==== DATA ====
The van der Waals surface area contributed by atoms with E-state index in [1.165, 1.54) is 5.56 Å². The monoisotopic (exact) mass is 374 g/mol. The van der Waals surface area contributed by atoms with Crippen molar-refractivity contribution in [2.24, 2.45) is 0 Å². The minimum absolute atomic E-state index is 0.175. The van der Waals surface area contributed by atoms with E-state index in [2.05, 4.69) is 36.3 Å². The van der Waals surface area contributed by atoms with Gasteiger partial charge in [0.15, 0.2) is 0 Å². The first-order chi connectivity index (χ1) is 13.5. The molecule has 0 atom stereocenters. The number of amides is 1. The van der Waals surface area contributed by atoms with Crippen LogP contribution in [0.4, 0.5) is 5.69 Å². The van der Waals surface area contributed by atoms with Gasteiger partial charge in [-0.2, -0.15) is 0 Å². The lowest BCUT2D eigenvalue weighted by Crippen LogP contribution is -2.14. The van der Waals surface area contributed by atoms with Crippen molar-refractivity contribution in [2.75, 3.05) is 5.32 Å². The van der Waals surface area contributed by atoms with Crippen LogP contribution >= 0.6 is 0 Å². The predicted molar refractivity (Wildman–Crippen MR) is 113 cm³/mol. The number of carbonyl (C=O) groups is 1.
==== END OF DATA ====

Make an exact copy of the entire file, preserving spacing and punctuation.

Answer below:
The van der Waals surface area contributed by atoms with E-state index in [1.165, 1.54) is 5.56 Å². The monoisotopic (exact) mass is 374 g/mol. The van der Waals surface area contributed by atoms with Crippen molar-refractivity contribution in [2.24, 2.45) is 0 Å². The minimum absolute atomic E-state index is 0.175. The van der Waals surface area contributed by atoms with E-state index in [2.05, 4.69) is 36.3 Å². The van der Waals surface area contributed by atoms with Gasteiger partial charge in [0.15, 0.2) is 0 Å². The first-order chi connectivity index (χ1) is 13.5. The molecule has 0 atom stereocenters. The number of amides is 1. The van der Waals surface area contributed by atoms with Crippen LogP contribution in [0.4, 0.5) is 5.69 Å². The van der Waals surface area contributed by atoms with Gasteiger partial charge in [-0.2, -0.15) is 0 Å². The lowest BCUT2D eigenvalue weighted by Crippen LogP contribution is -2.14. The van der Waals surface area contributed by atoms with Crippen molar-refractivity contribution in [2.75, 3.05) is 5.32 Å². The van der Waals surface area contributed by atoms with Crippen LogP contribution >= 0.6 is 0 Å². The predicted molar refractivity (Wildman–Crippen MR) is 113 cm³/mol. The number of carbonyl (C=O) groups is 1.